These interviews were truly the most memorable, valuable and difficult experiences I have had so far in Colombia. I formally interviewed roughly 15 victims and had many opportunities to talk with the others while they waited for their medical appointments. It’s difficult to even begin to sum up how much of a more in depth, personal perspective I gained about the conflict from these interviews. The honesty and raw emotion that the survivors shared with me was touching and also heart wrenching. I learned that many victims suffer severe depression and a number who attended the conference have attempted suicide multiple times. One gentleman with whom I spoke lives alone, has no support, and has had a very difficult time getting his prosthetic, as his initial surgery was not properly done and he needs another before he can be fitted for a prosthetic. I had also noticed a striking difference in the kind of injuries that victims in Caquetá seem to have compared to other victims I have worked with. In Antioquia, victims had a variety of injuries – hands, arms, vision, skin lesions, etc. Whereas in Caquetá, the majority of victims have not had vision loss and most have at least one if not bilateral amputations of lower extremities. I mentioned this observation to a colleague, and I was told victims in Caquetá have the most amputations out of all victims in the country. This is due to the fact that almost all explosives used in the department are landmines, whereas in Antioquia, for example, a much wider variety of explosives are used. Many victims also expressed the challenge of being from a farming background and feeling that they have been stripped of their ability to generate income by not being able to do manual labor anymore.What shocked me probably the most of all was when multiple survivors told me that after their accidents, guerrillas came to their farms and threatened them. The guerrillas apparently demand a fine of  roughly 2 million pesos from many landmine victims, because they stepped on “their” landmine which was meant for the military; essentially saying that the innocent civilian messed up the plan. There are so many things that enrage me about this. First of all, 2 million pesos is more than a rural farmer would earn in almost a year, and if it is not paid, the guerrillas forcibly displace the family. Second, the values on which the FARC and other guerrillas base their movement are supposedly precisely for the peasant farming population; to regain popular power and restore the people’s rights. It is shockingly evident just how far the movements have strayed from these initial motives.

The one survivor case that really struck me was that of a man named José. He is from the countryside, and like many others, has always lived on a farm, doing manual labor and living closely with his family. In September of last year, he was working in a gold mine in a rural area of Nariño. The night before his accident, there had been combat between paramilitaries and guerrillas all around his community. The next day, he was walking on the typical path heading home from the gold mine, but stepped off into the bush for a moment to go to the bathroom. As he was walking back towards the main road, he took a narrow, wooded path and stepped on a landmine. His work friends had continued walking up ahead, but turned back to rescue him when they heard the explosion. He said he then spent 4-5 hours in a makeshift boat to be transported to a bigger centre, Tumaco, Nariño. When he arrived, the military met the boat at the port and transported him to the health centre. In Tumaco, they amputated his left leg above the knee, as it was in very bad shape. He was later transported to the capital of Nariño, called Pasto. There, his right leg was also amputated above the knee. As José relayed his story to me, he kept repeating that he never should have had to lose both his legs. He said that the medical professionals who attended to him had been negligent. The injuries to his right leg were apparently relatively minor, but no one attended to him, and particularly to that leg for so long, that it was too late to save it by the time they got to it. It was evident that this was still a very hard reality for him to deal with, as he told me that for a farmer, for someone who loves to get on his horse and do manual work, his life could have carried on much differently if he had been able to keep at least one of his legs.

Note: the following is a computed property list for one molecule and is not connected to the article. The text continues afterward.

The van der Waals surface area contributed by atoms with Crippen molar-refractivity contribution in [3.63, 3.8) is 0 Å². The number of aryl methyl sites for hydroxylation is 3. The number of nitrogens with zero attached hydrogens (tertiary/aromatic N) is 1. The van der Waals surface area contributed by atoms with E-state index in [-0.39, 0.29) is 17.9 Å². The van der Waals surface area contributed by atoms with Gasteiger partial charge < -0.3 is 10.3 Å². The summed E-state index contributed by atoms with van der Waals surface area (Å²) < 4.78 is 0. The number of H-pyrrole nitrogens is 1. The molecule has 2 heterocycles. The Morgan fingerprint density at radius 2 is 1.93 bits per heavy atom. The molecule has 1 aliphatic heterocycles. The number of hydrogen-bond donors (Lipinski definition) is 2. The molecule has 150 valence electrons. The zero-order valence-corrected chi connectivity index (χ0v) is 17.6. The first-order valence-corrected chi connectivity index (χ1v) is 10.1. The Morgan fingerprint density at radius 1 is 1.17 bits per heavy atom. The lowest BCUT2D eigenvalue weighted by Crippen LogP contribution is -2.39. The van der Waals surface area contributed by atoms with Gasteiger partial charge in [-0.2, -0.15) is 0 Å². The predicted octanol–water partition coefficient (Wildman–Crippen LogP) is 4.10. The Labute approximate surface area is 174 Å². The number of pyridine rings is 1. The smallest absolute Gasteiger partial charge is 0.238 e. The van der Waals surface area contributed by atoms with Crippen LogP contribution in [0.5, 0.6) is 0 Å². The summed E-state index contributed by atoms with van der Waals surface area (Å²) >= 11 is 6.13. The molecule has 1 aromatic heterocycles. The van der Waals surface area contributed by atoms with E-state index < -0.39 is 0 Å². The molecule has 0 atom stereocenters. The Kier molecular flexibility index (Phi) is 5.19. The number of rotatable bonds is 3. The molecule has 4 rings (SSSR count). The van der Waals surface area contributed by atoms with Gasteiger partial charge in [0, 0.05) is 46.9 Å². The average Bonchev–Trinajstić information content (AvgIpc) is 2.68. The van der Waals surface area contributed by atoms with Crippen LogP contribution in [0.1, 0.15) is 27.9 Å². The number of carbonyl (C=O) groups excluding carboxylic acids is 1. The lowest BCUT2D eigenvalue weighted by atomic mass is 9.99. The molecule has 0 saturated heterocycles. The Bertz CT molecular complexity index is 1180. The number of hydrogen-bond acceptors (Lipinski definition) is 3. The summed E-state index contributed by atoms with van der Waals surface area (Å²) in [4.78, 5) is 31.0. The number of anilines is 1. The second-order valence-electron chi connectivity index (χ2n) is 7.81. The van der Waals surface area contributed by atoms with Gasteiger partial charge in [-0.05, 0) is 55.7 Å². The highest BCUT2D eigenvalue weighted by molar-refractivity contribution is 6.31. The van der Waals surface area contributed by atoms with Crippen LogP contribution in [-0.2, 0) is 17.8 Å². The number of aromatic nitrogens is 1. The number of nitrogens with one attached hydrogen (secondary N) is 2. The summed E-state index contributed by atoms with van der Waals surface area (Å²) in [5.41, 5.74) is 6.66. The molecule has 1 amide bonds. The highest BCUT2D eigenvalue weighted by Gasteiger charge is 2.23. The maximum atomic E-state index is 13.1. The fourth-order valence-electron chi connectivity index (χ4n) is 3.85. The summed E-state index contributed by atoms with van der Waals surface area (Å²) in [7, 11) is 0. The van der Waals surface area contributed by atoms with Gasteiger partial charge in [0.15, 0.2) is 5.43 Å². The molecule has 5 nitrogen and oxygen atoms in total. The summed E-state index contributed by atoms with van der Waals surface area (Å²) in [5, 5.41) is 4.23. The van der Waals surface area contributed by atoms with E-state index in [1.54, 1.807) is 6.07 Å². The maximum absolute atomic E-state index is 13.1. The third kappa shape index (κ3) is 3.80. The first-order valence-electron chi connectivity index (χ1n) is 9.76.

José’s case is also a very challenging one, as the official story of what occurred was changed in his hospital files when he arrived at the first medical centre. This was because his coworkers from the mine and the hospital staff were afraid to report the incident as guerrilla activity. Instead of reporting what was clearly a landmine incident, it was written that it had been an accident at the gold mine. Due to this, he has experienced innumerable challenges with the legal process of his case, with being officially recognized as a victim of the conflict, etc. He has received zero support from the State, because of not having official status as a victim of the conflict, so the State claim to have no responsibility to him. He has paid out of his pocket for his wheelchair, physical rehabilitation, and psychological support and was forced to displace his family in order to access better health services. He couldn’t dream of affording two prosthetic legs without support from the State, so he is confined to the wheelchair until and if his case gets worked out. This was a very difficult story to hear, and brought up so many emotions. I can’t imagine the patience, strength and positivity that it takes to get through the challenges that José has and will continue to face.


The whole week was very emotionally charged and the work was intense, but these experiences with victims are what I have valued most about my time in Colombia. Now I’m back in Bogotá, but preparing for another monitoring and evaluation trip with Marie-Josée next week to Neiva, Huila. I’m really appreciating the work that we get to do on these trips.

Until next time,